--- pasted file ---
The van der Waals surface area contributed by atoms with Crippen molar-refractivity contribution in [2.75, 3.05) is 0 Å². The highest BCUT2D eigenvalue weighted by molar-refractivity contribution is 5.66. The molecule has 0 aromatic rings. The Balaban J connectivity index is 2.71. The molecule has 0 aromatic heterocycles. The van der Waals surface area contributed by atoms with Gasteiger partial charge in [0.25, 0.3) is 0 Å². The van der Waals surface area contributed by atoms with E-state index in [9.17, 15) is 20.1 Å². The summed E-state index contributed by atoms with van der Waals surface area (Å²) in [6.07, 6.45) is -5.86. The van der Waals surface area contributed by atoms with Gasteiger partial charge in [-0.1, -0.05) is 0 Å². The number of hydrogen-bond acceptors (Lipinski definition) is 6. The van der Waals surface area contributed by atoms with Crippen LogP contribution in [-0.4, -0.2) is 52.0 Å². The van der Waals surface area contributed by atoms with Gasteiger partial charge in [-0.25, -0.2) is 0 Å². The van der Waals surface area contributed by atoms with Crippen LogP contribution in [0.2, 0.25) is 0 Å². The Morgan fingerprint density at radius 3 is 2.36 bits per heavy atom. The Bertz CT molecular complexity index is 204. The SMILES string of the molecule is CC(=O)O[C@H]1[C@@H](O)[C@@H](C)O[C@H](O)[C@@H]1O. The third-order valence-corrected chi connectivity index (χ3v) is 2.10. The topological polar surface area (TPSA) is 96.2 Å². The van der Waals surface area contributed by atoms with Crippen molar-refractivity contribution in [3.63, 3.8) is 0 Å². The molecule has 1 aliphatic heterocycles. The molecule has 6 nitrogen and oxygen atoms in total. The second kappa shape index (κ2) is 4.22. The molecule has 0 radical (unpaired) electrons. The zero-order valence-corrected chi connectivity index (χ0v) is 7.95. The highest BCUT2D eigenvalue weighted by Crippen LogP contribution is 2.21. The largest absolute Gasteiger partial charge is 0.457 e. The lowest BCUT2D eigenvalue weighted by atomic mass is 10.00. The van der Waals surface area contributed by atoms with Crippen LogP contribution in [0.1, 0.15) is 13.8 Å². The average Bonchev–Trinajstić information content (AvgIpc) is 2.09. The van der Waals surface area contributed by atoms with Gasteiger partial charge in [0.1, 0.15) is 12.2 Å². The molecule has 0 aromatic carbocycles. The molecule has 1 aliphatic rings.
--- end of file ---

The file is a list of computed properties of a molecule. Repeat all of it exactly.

The van der Waals surface area contributed by atoms with Crippen molar-refractivity contribution in [2.75, 3.05) is 0 Å². The highest BCUT2D eigenvalue weighted by molar-refractivity contribution is 5.66. The molecule has 0 aromatic rings. The Balaban J connectivity index is 2.71. The molecule has 0 aromatic heterocycles. The van der Waals surface area contributed by atoms with Gasteiger partial charge in [0.25, 0.3) is 0 Å². The van der Waals surface area contributed by atoms with E-state index in [9.17, 15) is 20.1 Å². The summed E-state index contributed by atoms with van der Waals surface area (Å²) in [6.07, 6.45) is -5.86. The van der Waals surface area contributed by atoms with Gasteiger partial charge in [-0.1, -0.05) is 0 Å². The number of hydrogen-bond acceptors (Lipinski definition) is 6. The van der Waals surface area contributed by atoms with Crippen LogP contribution in [-0.4, -0.2) is 52.0 Å². The van der Waals surface area contributed by atoms with Gasteiger partial charge in [-0.25, -0.2) is 0 Å². The van der Waals surface area contributed by atoms with Crippen LogP contribution in [0.2, 0.25) is 0 Å². The Morgan fingerprint density at radius 3 is 2.36 bits per heavy atom. The Bertz CT molecular complexity index is 204. The SMILES string of the molecule is CC(=O)O[C@H]1[C@@H](O)[C@@H](C)O[C@H](O)[C@@H]1O. The third-order valence-corrected chi connectivity index (χ3v) is 2.10. The topological polar surface area (TPSA) is 96.2 Å². The van der Waals surface area contributed by atoms with Crippen molar-refractivity contribution in [3.63, 3.8) is 0 Å². The molecule has 1 aliphatic heterocycles. The molecule has 6 nitrogen and oxygen atoms in total. The second kappa shape index (κ2) is 4.22. The molecule has 0 radical (unpaired) electrons. The zero-order valence-corrected chi connectivity index (χ0v) is 7.95. The highest BCUT2D eigenvalue weighted by Crippen LogP contribution is 2.21. The largest absolute Gasteiger partial charge is 0.457 e. The lowest BCUT2D eigenvalue weighted by atomic mass is 10.00. The van der Waals surface area contributed by atoms with Crippen LogP contribution in [0.1, 0.15) is 13.8 Å². The average Bonchev–Trinajstić information content (AvgIpc) is 2.09. The van der Waals surface area contributed by atoms with Gasteiger partial charge in [0.1, 0.15) is 12.2 Å². The molecule has 0 aromatic carbocycles. The molecule has 1 aliphatic rings.